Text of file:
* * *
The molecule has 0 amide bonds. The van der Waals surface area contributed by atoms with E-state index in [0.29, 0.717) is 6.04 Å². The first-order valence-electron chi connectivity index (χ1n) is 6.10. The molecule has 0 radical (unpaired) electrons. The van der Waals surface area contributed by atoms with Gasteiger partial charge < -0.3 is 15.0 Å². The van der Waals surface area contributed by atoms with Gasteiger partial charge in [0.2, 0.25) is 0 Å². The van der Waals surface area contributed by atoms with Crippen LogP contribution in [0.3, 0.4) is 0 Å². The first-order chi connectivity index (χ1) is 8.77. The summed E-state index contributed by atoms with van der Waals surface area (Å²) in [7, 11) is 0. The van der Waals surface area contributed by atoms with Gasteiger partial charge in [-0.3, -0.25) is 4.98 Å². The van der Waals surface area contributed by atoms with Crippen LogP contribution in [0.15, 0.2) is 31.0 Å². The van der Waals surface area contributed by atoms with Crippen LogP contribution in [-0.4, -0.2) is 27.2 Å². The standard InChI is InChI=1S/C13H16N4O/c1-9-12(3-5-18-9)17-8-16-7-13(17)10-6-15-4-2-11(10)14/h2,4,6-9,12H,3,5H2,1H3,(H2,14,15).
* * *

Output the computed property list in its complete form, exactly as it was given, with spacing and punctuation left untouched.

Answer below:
The molecule has 0 amide bonds. The van der Waals surface area contributed by atoms with E-state index in [0.29, 0.717) is 6.04 Å². The first-order valence-electron chi connectivity index (χ1n) is 6.10. The molecule has 0 radical (unpaired) electrons. The van der Waals surface area contributed by atoms with Gasteiger partial charge < -0.3 is 15.0 Å². The van der Waals surface area contributed by atoms with Gasteiger partial charge in [0.2, 0.25) is 0 Å². The van der Waals surface area contributed by atoms with Crippen LogP contribution in [0.3, 0.4) is 0 Å². The first-order chi connectivity index (χ1) is 8.77. The summed E-state index contributed by atoms with van der Waals surface area (Å²) in [7, 11) is 0. The van der Waals surface area contributed by atoms with Gasteiger partial charge in [-0.3, -0.25) is 4.98 Å². The van der Waals surface area contributed by atoms with Crippen LogP contribution in [0.15, 0.2) is 31.0 Å². The van der Waals surface area contributed by atoms with Crippen LogP contribution in [-0.4, -0.2) is 27.2 Å². The standard InChI is InChI=1S/C13H16N4O/c1-9-12(3-5-18-9)17-8-16-7-13(17)10-6-15-4-2-11(10)14/h2,4,6-9,12H,3,5H2,1H3,(H2,14,15).